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The Rise of Sephora 10-Year-Olds

If you’ve been on social media in the last few weeks, you may have come across the term “Sephora 10-year-olds”. This refers to the terrifying little girls prancing down the aisles of Sephora, buying hundreds of pounds worth of anti-ageing skincare, and ripping beauty products from the hands of ancient, decrepit girls in their 20s who actually need them. The question seems to be, is the situation that bad, or are we just getting old and acting shocked by typical tween girl behaviour?

Now that we are in university, it’s been about a decade since we were tweens, so we may have forgotten exactly how cut-throat and horrifying this time period is. Gen Alpha also has the disadvantage of social media being popular during their development years, which is undoubtedly harmful to their mental health and self-image. People seem to forget that girls at that age just want to be older and cooler, and if older girls are putting retinol on their faces and using Drunk Elephant skincare, it’s not that far-fetched that young girls may do it too. 

That being said, the issue lies in that this “toy” of sorts isn’t a toy at all, and is instead a reflection of one of the most vulnerable fears that isn't supposed to hit you until your mid-twenties — getting older. These girls can be as greedy as they want when they’re snatching products off the shelves and leaving beauty stores a mess, but the products they are spending their allowance money on hurt them more than they help. Children should be relishing in the innocence of youth instead of dreading impending wrinkles, trying desperately to preserve their youthful glow. Especially since tweens are usually trying to look older, it is concerning that social media is pushing the importance of youth so much that the actual youth are trying to preserve their appearance as a 10-year-old.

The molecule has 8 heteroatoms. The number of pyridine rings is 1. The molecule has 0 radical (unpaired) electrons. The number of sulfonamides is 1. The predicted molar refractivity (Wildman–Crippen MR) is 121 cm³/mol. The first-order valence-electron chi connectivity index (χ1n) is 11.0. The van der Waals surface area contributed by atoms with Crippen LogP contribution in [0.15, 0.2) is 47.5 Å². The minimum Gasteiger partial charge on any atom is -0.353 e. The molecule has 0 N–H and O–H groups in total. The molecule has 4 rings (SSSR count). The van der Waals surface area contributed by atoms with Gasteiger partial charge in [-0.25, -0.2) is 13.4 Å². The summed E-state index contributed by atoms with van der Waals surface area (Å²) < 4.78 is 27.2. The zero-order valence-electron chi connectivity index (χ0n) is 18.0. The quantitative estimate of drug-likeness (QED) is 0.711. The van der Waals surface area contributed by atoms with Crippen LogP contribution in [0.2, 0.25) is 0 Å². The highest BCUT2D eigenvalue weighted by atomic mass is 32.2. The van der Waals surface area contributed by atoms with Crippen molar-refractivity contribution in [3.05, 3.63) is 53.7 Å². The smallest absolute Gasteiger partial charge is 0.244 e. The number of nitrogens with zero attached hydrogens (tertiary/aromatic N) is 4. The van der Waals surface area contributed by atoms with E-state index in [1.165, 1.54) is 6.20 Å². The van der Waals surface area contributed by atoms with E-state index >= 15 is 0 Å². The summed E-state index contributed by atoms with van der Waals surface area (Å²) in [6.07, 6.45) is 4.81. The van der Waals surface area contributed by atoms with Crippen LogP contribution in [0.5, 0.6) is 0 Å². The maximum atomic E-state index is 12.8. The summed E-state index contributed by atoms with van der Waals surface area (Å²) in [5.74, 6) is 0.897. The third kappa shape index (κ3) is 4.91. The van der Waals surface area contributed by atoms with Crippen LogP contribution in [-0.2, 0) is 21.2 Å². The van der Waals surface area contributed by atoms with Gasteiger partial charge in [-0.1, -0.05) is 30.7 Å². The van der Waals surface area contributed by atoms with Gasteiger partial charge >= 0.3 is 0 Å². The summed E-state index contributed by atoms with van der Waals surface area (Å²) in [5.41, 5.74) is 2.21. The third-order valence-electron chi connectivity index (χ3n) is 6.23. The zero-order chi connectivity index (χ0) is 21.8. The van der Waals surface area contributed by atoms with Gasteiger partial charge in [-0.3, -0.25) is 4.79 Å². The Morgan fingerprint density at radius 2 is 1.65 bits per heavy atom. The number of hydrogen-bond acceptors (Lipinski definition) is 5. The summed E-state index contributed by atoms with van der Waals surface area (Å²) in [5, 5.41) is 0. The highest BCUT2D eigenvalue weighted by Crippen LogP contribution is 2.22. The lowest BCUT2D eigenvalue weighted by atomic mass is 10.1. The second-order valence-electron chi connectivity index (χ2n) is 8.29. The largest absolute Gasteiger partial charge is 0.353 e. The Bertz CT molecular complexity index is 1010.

As the ‘coquette’ aesthetic has gripped young women across the internet, pushing them to wear bows and embrace youthful femininity, it is clear that the beauty standard is getting closer and closer to the depiction of a child. If women are trying to look like young girls and young girls are ditching makeup to keep their child-like appearance, we have to seriously consider if the undertones of paedophilia in the media may be shaping our beauty standards. Young girls are notorious for acting overly mature and even mean-spirited, but this phenomenon seems to transcend typical tween endeavours. We can’t as adults ask kids to continue playing with toys we played with at their age or even act confused when they don’t frequent the stores we used to go to in our youth. However, we can reflect on what message we may be promoting as adults if children are scared to age past 13. 

When it comes down to it, there is truly no blame to place on these children. Whether it be the pandemic, social media, or learned behaviours from parents, Gen Alpha is a reflection of what we as adults are promoting and enabling. If Drunk Elephant didn’t want children buying their anti-ageing products, they shouldn’t package their skincare in bright colours with a dispenser that is distinctly toy-like. While I personally haven’t had my skincare ripped from my hands in Boots, I can imagine it’s a similar experience to having a girl rip my flip-phone-shaped lip gloss kit out of my hands in Claire’s when I was that age. Yes, kids should learn manners and make sure they’re leaving beauty establishments clean. However, bad manners aren’t a new problem, and they’re also the first group of children growing up in an age of digital media and a pandemic, all whilst surviving millennial parenting. They deserve role models who embrace ageing and model healthy habits instead of projecting insecurities onto them.

Illustration by Jordan Anderson

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